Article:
The special purpose acquisition company (SPAC) market has exploded. According to CNBC, funds raised via U.S. SPACs totaled $87.9 billion at the end of the first quarter of 2021, exceeding the $83.4 billion issuance in 2020. However, despite their popularity, SPACs come with certain risk factors, including risks that can impact a company’s executives and board of directors.
The following presents three of the most common issues associated with SPAC litigation risks.
1. Complex Valuations
If for some reason share valuations—or the deal in general—is considered unfair, legal action could be taken against a company and its board.The fact is,properly valuating shares to ensure that an acquisition is fair to SPAC shareholders is a complex task. This responsibility typically falls on the shoulders of the directors and board members in the form of a fairness valuation. According to Ernst & Young, because valuation dynamics are challenging even for the most experienced board directors, a fairness opinion can help to provide documentation to shareholders as to the fairness of the transaction’s terms and that the SPAC board has performed its fiduciary duty.
2. Due Diligence Best Practices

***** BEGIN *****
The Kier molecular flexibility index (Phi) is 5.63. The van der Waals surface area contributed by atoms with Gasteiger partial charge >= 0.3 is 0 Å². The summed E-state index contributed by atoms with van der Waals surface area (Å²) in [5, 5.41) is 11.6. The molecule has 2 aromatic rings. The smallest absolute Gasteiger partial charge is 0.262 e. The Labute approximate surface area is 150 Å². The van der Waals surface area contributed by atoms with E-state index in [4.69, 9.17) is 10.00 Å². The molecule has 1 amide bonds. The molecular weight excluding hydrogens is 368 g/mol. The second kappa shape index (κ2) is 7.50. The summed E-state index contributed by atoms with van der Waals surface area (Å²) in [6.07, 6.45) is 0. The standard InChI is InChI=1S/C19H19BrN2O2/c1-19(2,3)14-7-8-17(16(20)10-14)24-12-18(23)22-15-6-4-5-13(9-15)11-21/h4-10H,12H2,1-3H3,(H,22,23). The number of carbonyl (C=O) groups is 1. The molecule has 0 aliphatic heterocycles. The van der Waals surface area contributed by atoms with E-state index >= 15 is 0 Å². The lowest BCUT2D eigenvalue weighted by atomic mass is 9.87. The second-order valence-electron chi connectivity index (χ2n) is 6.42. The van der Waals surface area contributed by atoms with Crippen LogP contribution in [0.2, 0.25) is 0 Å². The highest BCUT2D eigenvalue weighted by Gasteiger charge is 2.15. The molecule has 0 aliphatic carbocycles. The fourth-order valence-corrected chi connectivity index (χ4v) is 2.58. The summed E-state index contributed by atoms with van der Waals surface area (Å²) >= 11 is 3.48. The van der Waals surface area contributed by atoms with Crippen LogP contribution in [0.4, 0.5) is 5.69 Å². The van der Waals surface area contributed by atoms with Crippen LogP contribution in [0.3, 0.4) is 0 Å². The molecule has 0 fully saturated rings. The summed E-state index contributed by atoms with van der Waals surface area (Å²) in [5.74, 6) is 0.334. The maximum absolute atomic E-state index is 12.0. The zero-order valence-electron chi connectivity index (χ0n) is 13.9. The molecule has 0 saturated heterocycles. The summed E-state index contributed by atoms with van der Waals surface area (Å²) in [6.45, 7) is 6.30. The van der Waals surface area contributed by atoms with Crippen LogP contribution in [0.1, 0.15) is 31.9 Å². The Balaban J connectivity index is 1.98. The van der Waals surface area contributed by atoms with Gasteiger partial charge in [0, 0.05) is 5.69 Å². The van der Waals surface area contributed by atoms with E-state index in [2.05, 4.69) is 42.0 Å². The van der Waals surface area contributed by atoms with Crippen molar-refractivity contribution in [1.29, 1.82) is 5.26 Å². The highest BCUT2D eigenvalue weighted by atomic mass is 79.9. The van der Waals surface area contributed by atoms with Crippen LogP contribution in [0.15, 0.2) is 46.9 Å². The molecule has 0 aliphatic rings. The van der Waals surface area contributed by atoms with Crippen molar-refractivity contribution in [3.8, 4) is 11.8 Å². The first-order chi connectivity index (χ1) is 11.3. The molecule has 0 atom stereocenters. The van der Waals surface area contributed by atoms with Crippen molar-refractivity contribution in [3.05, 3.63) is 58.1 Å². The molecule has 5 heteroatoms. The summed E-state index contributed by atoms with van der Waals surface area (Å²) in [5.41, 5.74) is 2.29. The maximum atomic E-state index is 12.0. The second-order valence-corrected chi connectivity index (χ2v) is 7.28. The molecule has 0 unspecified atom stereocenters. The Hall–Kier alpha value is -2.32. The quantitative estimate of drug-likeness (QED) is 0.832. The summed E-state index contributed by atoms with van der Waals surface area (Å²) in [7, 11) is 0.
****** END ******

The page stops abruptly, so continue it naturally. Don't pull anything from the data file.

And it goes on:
A typical SPAC transaction requires several disclosures as part of the due diligence process. According to the American Bar Association (ABA), due diligence is a common theme in many of today’s SPAC litigation and enforcement actions. A recent ABA survey of pending SPAC cases shows that plaintiffs often allege due diligence failures that either led to material misstatements or omissions in the at-issue disclosure documents or that were components of a breach of a defendant’s fiduciary duties — typically, the duty of care.
3. Breach of Fiduciary Duties
It is not uncommon for SPAC-related lawsuits to involve breaches of fiduciary duties. According to the ABA, the majority of SPAC-related lawsuits allege breaches of fiduciary duties by directors and/or officers, as well as claims against the SPAC, the target company (and its board/officers), and/or others for allegedly aiding and abetting fiduciary duty breaches by the SPAC board.
Companies that are considering a transition into the public domain by way of a SPAC must consider implementing various levels of risk management and mitigation. A good place to begin is with a directors and officers (D&O) liability insurance policy.
The recent popularity of SPACs makes it worth examining the litigation risks for directors and officers of these companies. If you are a SPAC in need of D&O insurance or would like to learn more about this vital coverage, contact the experts at Oakwood D&O. We have over 15 years of experience specializing in all aspects of management liability, with an ardent focus on directors and officers.
Get in touch – email Eli Solomon, CEO, at email@example.com or call (323) 686-7519.
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